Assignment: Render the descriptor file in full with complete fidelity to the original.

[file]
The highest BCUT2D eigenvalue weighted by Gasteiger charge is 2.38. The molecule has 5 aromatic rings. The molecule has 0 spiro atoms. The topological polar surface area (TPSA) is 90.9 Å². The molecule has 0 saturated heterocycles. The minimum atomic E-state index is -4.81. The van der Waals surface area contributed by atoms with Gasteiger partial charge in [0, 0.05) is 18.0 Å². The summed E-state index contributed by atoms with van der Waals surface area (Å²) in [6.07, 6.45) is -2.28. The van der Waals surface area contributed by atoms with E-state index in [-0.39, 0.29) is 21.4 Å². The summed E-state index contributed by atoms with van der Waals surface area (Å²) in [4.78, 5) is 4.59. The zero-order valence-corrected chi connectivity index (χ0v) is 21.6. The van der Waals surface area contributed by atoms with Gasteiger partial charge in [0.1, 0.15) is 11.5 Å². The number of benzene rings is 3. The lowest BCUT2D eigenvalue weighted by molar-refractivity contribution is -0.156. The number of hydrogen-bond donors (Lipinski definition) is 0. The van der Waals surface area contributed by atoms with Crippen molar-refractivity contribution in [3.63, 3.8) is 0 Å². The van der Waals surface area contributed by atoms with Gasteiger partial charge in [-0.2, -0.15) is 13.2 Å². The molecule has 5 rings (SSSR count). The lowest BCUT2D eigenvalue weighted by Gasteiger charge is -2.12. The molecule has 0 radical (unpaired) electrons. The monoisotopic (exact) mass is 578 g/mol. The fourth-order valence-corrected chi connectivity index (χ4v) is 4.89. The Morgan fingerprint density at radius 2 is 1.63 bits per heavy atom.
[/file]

The highest BCUT2D eigenvalue weighted by Gasteiger charge is 2.38. The molecule has 5 aromatic rings. The molecule has 0 spiro atoms. The topological polar surface area (TPSA) is 90.9 Å². The molecule has 0 saturated heterocycles. The minimum atomic E-state index is -4.81. The van der Waals surface area contributed by atoms with Gasteiger partial charge in [0, 0.05) is 18.0 Å². The summed E-state index contributed by atoms with van der Waals surface area (Å²) in [6.07, 6.45) is -2.28. The van der Waals surface area contributed by atoms with E-state index in [-0.39, 0.29) is 21.4 Å². The summed E-state index contributed by atoms with van der Waals surface area (Å²) in [4.78, 5) is 4.59. The zero-order valence-corrected chi connectivity index (χ0v) is 21.6. The van der Waals surface area contributed by atoms with Gasteiger partial charge in [0.1, 0.15) is 11.5 Å². The number of benzene rings is 3. The lowest BCUT2D eigenvalue weighted by molar-refractivity contribution is -0.156. The number of hydrogen-bond donors (Lipinski definition) is 0. The van der Waals surface area contributed by atoms with Crippen molar-refractivity contribution in [3.63, 3.8) is 0 Å². The van der Waals surface area contributed by atoms with Gasteiger partial charge in [-0.2, -0.15) is 13.2 Å². The molecule has 5 rings (SSSR count). The lowest BCUT2D eigenvalue weighted by Gasteiger charge is -2.12. The molecule has 0 radical (unpaired) electrons. The monoisotopic (exact) mass is 578 g/mol. The fourth-order valence-corrected chi connectivity index (χ4v) is 4.89. The Morgan fingerprint density at radius 2 is 1.63 bits per heavy atom.